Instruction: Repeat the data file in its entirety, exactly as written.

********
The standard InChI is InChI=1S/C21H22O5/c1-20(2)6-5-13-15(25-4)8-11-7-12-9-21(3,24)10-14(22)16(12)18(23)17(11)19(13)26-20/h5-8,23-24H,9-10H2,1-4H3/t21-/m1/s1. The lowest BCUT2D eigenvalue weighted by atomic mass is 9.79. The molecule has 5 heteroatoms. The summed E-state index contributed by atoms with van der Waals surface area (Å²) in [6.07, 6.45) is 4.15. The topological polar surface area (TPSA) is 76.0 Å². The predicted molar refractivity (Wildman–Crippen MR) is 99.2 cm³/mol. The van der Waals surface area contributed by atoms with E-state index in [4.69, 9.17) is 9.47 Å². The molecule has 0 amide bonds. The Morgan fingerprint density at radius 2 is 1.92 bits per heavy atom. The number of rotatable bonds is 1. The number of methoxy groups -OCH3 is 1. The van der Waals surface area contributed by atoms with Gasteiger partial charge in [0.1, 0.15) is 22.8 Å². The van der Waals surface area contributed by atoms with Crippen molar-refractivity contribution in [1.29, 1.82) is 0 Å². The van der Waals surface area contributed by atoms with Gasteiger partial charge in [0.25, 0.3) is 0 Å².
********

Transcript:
The standard InChI is InChI=1S/C21H22O5/c1-20(2)6-5-13-15(25-4)8-11-7-12-9-21(3,24)10-14(22)16(12)18(23)17(11)19(13)26-20/h5-8,23-24H,9-10H2,1-4H3/t21-/m1/s1. The lowest BCUT2D eigenvalue weighted by atomic mass is 9.79. The molecule has 5 heteroatoms. The summed E-state index contributed by atoms with van der Waals surface area (Å²) in [6.07, 6.45) is 4.15. The topological polar surface area (TPSA) is 76.0 Å². The predicted molar refractivity (Wildman–Crippen MR) is 99.2 cm³/mol. The van der Waals surface area contributed by atoms with E-state index in [4.69, 9.17) is 9.47 Å². The molecule has 0 amide bonds. The Morgan fingerprint density at radius 2 is 1.92 bits per heavy atom. The number of rotatable bonds is 1. The number of methoxy groups -OCH3 is 1. The van der Waals surface area contributed by atoms with Gasteiger partial charge in [0.1, 0.15) is 22.8 Å². The van der Waals surface area contributed by atoms with Crippen molar-refractivity contribution in [1.29, 1.82) is 0 Å². The van der Waals surface area contributed by atoms with Gasteiger partial charge in [0.25, 0.3) is 0 Å².